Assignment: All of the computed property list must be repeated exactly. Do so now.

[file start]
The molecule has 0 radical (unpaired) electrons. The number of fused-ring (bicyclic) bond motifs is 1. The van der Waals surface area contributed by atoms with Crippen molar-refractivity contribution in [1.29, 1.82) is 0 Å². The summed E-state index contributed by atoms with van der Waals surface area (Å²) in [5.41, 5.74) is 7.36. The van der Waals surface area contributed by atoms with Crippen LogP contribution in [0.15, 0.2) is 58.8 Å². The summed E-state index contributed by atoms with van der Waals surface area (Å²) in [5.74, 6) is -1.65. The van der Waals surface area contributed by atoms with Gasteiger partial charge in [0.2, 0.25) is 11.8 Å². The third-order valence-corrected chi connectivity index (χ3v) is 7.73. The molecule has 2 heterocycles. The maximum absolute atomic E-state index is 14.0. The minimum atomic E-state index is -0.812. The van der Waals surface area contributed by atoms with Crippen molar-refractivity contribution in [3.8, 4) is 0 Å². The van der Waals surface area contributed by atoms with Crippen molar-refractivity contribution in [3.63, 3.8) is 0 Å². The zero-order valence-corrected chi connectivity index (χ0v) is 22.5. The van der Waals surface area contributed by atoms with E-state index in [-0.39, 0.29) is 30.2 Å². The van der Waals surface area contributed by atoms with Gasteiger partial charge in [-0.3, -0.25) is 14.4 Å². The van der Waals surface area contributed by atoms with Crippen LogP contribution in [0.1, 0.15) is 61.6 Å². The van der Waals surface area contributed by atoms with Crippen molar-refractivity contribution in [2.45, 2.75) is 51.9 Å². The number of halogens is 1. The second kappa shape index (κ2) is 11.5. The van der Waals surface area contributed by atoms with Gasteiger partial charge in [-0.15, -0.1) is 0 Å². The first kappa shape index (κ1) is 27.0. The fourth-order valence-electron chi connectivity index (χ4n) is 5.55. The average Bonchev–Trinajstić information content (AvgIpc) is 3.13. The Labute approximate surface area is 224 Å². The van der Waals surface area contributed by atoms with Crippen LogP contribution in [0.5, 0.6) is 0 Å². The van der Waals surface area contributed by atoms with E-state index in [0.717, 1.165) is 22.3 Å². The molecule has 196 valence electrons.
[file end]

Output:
The molecule has 0 radical (unpaired) electrons. The number of fused-ring (bicyclic) bond motifs is 1. The van der Waals surface area contributed by atoms with Crippen molar-refractivity contribution in [1.29, 1.82) is 0 Å². The summed E-state index contributed by atoms with van der Waals surface area (Å²) in [5.41, 5.74) is 7.36. The van der Waals surface area contributed by atoms with Crippen LogP contribution in [0.15, 0.2) is 58.8 Å². The summed E-state index contributed by atoms with van der Waals surface area (Å²) in [5.74, 6) is -1.65. The van der Waals surface area contributed by atoms with Gasteiger partial charge in [0.2, 0.25) is 11.8 Å². The third-order valence-corrected chi connectivity index (χ3v) is 7.73. The molecule has 2 heterocycles. The maximum absolute atomic E-state index is 14.0. The minimum atomic E-state index is -0.812. The van der Waals surface area contributed by atoms with Crippen molar-refractivity contribution in [3.8, 4) is 0 Å². The van der Waals surface area contributed by atoms with Crippen molar-refractivity contribution in [3.63, 3.8) is 0 Å². The zero-order valence-corrected chi connectivity index (χ0v) is 22.5. The van der Waals surface area contributed by atoms with E-state index in [-0.39, 0.29) is 30.2 Å². The van der Waals surface area contributed by atoms with Gasteiger partial charge in [-0.3, -0.25) is 14.4 Å². The van der Waals surface area contributed by atoms with Crippen LogP contribution in [0.1, 0.15) is 61.6 Å². The van der Waals surface area contributed by atoms with Crippen molar-refractivity contribution in [2.45, 2.75) is 51.9 Å². The number of halogens is 1. The second kappa shape index (κ2) is 11.5. The van der Waals surface area contributed by atoms with Gasteiger partial charge in [-0.15, -0.1) is 0 Å². The first kappa shape index (κ1) is 27.0. The fourth-order valence-electron chi connectivity index (χ4n) is 5.55. The average Bonchev–Trinajstić information content (AvgIpc) is 3.13. The Labute approximate surface area is 224 Å². The van der Waals surface area contributed by atoms with Crippen LogP contribution in [0.5, 0.6) is 0 Å². The van der Waals surface area contributed by atoms with E-state index in [0.717, 1.165) is 22.3 Å². The molecule has 196 valence electrons.